Engage Miami officials say sometimes it takes a party to get people to vote.
“Sometimes elections have a bad rep as being boring,” said Rebecca Pelham, executive director of the group, which focuses on getting young people to vote. “We wanted to create something celebratory.”
The party, held in the courtyard of the Little Haiti Cultural Complex on Oct. 27, included food from Naomi’s Garden restaurant, a comedy performance from Villain Theater, music by DJ Hottpants, a performance by King Femm and other activities.
“It’s a really beautiful community and some places get more attention than others, so we wanted to spotlight this beautiful community right in the heart of our city,” she said.
People of all ages attended the festivities while volunteers handed out voting information and invited people to check out the various activities. The day coincided with a regular market day at the complex which helped draw in participants.
Other organizations involved included Pridelines, Emerge Miami, The Love Vote, the CLEO Institute and the Haitian Lawyers Association.
“I think those who participate will learn something with a low stress environment,” said Alexandra Audate, who serves on the executive board of the Haitian Lawyers Association. “We’re just providing knowledge without pushing anything.”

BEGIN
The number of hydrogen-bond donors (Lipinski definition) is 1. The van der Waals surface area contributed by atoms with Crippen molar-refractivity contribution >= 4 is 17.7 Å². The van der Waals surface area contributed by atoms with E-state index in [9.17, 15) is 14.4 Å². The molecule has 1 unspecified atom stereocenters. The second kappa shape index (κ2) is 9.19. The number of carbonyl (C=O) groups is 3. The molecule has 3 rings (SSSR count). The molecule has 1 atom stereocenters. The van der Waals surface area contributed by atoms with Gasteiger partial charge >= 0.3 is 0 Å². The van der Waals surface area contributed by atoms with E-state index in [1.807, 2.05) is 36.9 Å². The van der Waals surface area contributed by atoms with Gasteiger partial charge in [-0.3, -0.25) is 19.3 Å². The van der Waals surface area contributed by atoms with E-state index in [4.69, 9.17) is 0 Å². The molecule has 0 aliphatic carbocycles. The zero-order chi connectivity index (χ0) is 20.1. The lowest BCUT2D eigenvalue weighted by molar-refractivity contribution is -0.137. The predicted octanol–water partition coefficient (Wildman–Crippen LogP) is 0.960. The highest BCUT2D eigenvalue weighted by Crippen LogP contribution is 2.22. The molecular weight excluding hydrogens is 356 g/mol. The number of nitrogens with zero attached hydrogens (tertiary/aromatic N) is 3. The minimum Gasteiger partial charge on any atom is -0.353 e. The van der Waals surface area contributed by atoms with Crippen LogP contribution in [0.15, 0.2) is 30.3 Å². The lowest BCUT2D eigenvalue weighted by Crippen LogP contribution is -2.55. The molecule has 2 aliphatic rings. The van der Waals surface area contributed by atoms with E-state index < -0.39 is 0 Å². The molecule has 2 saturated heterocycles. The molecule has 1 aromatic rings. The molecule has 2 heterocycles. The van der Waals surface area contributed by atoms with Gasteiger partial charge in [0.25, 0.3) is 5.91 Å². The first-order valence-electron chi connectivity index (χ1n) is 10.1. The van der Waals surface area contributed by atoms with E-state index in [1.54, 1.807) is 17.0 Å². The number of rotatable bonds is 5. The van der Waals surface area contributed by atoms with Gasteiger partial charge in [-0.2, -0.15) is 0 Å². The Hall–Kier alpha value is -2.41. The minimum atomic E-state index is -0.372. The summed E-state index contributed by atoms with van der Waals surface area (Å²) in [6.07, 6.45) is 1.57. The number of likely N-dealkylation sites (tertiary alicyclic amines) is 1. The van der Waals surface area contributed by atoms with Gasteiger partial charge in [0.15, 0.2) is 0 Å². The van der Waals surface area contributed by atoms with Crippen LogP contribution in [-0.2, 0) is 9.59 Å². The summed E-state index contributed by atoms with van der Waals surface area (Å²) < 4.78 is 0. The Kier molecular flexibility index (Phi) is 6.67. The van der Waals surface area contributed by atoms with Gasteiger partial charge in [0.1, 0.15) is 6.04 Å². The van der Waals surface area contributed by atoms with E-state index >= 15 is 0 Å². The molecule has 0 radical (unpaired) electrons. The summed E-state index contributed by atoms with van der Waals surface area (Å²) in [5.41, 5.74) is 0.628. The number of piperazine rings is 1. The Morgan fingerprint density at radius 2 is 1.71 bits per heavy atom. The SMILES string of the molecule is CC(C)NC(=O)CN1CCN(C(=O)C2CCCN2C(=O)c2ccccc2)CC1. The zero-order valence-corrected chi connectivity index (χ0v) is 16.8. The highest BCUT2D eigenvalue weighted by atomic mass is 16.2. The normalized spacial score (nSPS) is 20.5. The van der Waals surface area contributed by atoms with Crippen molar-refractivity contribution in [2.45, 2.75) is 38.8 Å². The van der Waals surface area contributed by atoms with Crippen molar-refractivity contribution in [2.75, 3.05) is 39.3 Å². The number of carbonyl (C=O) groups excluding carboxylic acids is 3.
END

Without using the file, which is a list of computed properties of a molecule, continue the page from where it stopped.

A representative from her group got on stage and informed the crowd on how amendment voting works and gave special attention to Amendments 4 and 5. If voted “yes,” Amendment 4 would restore voting rights to convicted felons after they’ve completed their sentence and parole while Amendment 5 would require 66 percent of Florida voters to approve an increase in current or new tax law.
A spokesperson from the CLEO Institute also spoke to those gathered about Amendment 9 and climate change.
“Amendment 9 is about offshore drilling,” she said. “If it passes, no offshore drilling can be done off of our coast. If we want to maintain a stable climate, it’s important that we move away from fossil fuels.”
Though the day was generally smooth, at one point a woman repeated yelled out her support for Andrew Gillum before being escorted away from the stage where comedians and DJs were performing. It ended with a walk to the Lemon City library early voting site.
“I think whoever came by today has a lot to share with friends and, hopefully yes, it was impactful,” said Alexandra Lebon, who spoke on behalf of The Love Vote. “I think it should happen again. We need more things like this to get people involved.”
Lebon can’t vote. She moved from Haiti in the 2000’s, but was granted temporary protected status, or TPS, after the earthquake that hit the country in 2010. In her speech, she encouraged people to vote in honor of those not eligible to do so.
The block party may return for future election years.
“I think we would love to continue to do these celebrations,” said Pelham. “I think it’s going to give the community a chance to connect and celebrate everyone else involved in this process and vote.”